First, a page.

In it, but not of it. TPM DC

The U.S. Court of Appeals for the 9th Circuit struck down an Idaho law banning abortions 20 weeks into pregnancy Friday on the basis that the law unconstitutionally prohibits abortions before the point of fetal viability outside of the womb. It also declared unconstitutional Idaho's requirement that women undergo second trimester abortions in hospitals, calling it "an undue burden" on women seeking abortions.

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Wisconsin Gov. Scott Walker (R), a top 2016 contender, has reiterated his support for a Wisconsin bill banning abortions after 20 weeks of pregnancy,
with no exceptions for rape or incest.

With 20-week abortion bans gaining momentum on Capitol Hill and in states nationwide, Walker’s office confirmed to the Daily Beast this week that the governor intends to sign the bill, which supporters expect will move quickly through Wisconsin's GOP-controlled legislature. A joint state House and Senate committee hearing on the bill is scheduled next week.

The issue of rape exemptions nearly tanked a federal version of the bill in the U.S House of Representatives, when female Republicans objected to a provision that required assault victims report their rapes to the police if seeking an exemption. A compromise that broadened the exemption passed the House earlier this month. Sen. Lindsey Graham (R-SC), who is also considering a presidential run, has promised to introduce a Senate version of the 20-week ban soon.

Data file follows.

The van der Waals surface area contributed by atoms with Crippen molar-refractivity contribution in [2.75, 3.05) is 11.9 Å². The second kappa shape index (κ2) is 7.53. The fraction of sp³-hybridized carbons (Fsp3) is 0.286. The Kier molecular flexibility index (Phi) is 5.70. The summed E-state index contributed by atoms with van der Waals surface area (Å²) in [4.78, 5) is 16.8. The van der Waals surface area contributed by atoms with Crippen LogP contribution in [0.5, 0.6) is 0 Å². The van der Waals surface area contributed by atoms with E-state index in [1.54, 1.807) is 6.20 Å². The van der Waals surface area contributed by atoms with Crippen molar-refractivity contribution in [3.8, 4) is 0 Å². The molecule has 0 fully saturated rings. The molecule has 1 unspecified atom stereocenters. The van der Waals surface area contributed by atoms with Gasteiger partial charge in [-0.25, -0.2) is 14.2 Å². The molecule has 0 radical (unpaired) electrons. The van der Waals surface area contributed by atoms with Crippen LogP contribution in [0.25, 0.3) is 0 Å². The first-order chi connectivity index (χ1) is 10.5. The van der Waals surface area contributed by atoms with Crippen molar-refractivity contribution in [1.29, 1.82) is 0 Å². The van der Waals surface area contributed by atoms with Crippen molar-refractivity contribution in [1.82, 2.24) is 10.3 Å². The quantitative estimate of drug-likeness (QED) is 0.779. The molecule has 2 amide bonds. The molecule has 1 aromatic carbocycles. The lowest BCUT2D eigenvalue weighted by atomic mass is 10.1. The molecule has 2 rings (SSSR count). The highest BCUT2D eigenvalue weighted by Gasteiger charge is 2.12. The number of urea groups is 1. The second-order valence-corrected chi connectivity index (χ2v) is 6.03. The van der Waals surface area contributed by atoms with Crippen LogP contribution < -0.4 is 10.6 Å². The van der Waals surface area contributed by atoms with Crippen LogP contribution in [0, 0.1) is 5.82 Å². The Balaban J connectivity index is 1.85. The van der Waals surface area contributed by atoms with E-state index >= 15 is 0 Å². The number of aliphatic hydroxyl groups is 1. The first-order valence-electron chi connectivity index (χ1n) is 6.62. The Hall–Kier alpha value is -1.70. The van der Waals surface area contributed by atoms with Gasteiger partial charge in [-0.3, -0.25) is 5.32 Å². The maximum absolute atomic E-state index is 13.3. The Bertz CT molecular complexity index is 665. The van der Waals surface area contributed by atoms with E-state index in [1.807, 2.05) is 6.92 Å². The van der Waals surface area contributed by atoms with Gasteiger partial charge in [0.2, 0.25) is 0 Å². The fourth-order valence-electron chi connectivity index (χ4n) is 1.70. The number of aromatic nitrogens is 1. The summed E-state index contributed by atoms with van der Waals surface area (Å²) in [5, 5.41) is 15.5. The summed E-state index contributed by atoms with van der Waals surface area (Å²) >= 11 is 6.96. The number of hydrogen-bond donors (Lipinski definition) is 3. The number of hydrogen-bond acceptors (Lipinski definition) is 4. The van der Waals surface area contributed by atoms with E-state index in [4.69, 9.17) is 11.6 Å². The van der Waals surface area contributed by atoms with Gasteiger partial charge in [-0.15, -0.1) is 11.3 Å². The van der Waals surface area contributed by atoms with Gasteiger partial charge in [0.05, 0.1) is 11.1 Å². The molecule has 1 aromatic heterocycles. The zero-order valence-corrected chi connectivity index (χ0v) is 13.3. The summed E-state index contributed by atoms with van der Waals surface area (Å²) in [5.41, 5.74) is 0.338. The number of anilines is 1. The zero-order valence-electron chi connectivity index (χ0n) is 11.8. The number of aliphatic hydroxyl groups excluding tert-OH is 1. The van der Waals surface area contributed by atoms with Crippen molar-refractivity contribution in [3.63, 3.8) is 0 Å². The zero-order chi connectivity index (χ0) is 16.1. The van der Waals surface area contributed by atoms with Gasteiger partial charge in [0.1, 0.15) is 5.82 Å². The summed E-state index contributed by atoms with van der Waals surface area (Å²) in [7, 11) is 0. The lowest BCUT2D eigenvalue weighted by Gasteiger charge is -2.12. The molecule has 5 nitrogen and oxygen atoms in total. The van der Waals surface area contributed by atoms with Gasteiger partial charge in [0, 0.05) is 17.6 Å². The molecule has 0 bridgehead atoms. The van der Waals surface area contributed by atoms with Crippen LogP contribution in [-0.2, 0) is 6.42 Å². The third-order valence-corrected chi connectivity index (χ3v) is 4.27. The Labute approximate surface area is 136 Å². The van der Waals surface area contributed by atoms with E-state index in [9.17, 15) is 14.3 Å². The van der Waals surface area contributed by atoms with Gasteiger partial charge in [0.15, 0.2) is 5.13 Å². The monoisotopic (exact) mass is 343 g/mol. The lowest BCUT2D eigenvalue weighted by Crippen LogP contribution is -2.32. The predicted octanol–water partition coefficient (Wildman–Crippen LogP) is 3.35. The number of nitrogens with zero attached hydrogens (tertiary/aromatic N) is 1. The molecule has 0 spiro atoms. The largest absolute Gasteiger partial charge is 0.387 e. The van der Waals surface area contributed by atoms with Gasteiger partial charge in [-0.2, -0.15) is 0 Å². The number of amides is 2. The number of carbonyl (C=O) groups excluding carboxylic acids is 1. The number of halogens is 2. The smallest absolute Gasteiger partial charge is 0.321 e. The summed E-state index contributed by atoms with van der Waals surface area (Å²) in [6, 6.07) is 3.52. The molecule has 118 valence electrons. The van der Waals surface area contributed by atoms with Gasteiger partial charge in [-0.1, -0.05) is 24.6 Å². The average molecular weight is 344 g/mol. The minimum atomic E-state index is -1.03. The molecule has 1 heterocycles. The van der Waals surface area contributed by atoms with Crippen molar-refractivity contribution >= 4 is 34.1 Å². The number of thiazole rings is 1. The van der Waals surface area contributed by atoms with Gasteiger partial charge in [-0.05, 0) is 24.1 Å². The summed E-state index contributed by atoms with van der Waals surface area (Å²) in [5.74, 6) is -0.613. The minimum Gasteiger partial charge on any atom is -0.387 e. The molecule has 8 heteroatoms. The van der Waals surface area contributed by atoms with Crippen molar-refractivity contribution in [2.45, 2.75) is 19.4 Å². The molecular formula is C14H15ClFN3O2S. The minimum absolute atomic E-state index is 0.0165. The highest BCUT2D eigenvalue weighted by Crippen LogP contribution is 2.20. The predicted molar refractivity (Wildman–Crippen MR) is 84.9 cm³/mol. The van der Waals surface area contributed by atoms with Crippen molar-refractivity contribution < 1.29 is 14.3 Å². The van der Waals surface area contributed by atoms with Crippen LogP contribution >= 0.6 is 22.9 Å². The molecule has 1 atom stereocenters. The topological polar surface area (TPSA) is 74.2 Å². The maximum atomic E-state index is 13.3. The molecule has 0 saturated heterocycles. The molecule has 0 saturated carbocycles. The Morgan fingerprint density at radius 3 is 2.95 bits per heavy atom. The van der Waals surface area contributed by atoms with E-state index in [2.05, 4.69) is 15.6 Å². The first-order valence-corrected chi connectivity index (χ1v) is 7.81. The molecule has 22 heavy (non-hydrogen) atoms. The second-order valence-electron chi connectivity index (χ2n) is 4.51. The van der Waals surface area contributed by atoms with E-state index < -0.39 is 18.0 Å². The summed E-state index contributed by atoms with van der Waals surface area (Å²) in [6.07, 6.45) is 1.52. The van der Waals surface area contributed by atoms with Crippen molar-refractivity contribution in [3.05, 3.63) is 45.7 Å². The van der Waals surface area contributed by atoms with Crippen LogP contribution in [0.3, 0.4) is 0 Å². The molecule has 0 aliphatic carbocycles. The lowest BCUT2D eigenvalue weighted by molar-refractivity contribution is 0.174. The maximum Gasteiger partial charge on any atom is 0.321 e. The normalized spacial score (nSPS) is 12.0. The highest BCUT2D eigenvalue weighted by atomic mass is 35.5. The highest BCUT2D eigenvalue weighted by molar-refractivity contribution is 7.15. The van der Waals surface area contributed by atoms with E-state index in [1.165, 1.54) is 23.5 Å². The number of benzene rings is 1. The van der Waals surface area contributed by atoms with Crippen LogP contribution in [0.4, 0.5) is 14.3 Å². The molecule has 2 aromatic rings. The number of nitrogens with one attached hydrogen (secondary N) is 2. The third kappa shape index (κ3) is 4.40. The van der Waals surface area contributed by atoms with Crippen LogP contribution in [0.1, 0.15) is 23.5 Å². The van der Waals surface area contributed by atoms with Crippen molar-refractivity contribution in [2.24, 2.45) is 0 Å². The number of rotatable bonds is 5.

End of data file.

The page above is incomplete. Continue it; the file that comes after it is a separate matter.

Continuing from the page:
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Former Sen. Olympia Snowe, a Maine Republican, became the latest lawmaker involved in the drafting of President Obama’s health care law to undermine the case against the legislation currently being considered by the Supreme Court. In an interview with the New York Times, Snowe, who left office in 2013, said that the language at the heart of the suit was perhaps the product of “inadvertent language” and “never part of our conversations at any point.”

The plaintiffs in the Supreme Court case, King vs. Burwell, say a phrase in the law -- “established by the state” -- means that only those participating in exchanges set up by the states have have access to federal tax subsidies to offset their premiums. Currently, residents in the 34 states that did not chose to set up their own exchanges have access to the subsidies through a federal exchange marketplace, which plaintiffs say contradicts the four words in question.

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All four of the GOP governors with 2016 ambitions are facing budget shortfalls back home that their critics would argue are disasters of their own doing. It puts them in a politically difficult position: consider tax increases that put their fiscal conservative credentials on the line, or move forward with ugly cuts that risk high-profile showdowns with their legislative counterparts.

Complicating matters, three of the four -- Louisiana's Bobby Jindal, Wisconsin’s Scott Walker and Ohio's John Kasich -- have signed the anti-tax pledge heralded by conservative activist Grover Norquist, while New Jersey’s Chris Christie has verbally promised to not raise taxes. That limits their options to address revenues that have fallen short of expectations.

“Post-Tea Party there are new requirements for being a successful candidate if you’re a Republican,” Norquist told TPM. “And that includes reining spending more than some are willing to do.”

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